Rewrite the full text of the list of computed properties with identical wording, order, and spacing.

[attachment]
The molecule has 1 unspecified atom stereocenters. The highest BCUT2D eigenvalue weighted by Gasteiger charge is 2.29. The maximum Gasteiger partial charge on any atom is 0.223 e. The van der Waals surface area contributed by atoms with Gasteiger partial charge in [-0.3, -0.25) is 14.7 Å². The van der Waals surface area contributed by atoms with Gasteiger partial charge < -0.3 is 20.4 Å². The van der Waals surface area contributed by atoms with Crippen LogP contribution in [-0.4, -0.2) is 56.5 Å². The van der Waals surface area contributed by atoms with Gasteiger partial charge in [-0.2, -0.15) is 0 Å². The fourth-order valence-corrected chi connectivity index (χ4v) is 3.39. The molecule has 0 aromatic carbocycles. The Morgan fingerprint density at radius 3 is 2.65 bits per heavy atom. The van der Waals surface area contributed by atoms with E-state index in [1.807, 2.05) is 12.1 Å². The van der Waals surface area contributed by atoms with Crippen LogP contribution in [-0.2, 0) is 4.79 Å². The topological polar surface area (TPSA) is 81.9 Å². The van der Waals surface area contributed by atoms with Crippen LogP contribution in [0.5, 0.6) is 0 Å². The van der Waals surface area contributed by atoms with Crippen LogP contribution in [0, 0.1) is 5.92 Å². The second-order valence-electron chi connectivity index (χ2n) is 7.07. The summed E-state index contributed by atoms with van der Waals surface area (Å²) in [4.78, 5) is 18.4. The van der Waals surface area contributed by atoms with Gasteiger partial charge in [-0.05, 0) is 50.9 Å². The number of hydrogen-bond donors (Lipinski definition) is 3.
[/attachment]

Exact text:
The molecule has 1 unspecified atom stereocenters. The highest BCUT2D eigenvalue weighted by Gasteiger charge is 2.29. The maximum Gasteiger partial charge on any atom is 0.223 e. The van der Waals surface area contributed by atoms with Gasteiger partial charge in [-0.3, -0.25) is 14.7 Å². The van der Waals surface area contributed by atoms with Gasteiger partial charge < -0.3 is 20.4 Å². The van der Waals surface area contributed by atoms with Crippen LogP contribution in [-0.4, -0.2) is 56.5 Å². The van der Waals surface area contributed by atoms with Gasteiger partial charge in [-0.2, -0.15) is 0 Å². The fourth-order valence-corrected chi connectivity index (χ4v) is 3.39. The molecule has 0 aromatic carbocycles. The Morgan fingerprint density at radius 3 is 2.65 bits per heavy atom. The van der Waals surface area contributed by atoms with E-state index in [1.807, 2.05) is 12.1 Å². The van der Waals surface area contributed by atoms with Crippen LogP contribution in [-0.2, 0) is 4.79 Å². The topological polar surface area (TPSA) is 81.9 Å². The van der Waals surface area contributed by atoms with Crippen LogP contribution in [0.5, 0.6) is 0 Å². The van der Waals surface area contributed by atoms with Crippen LogP contribution in [0, 0.1) is 5.92 Å². The second-order valence-electron chi connectivity index (χ2n) is 7.07. The summed E-state index contributed by atoms with van der Waals surface area (Å²) in [4.78, 5) is 18.4. The van der Waals surface area contributed by atoms with Gasteiger partial charge in [-0.05, 0) is 50.9 Å². The number of hydrogen-bond donors (Lipinski definition) is 3.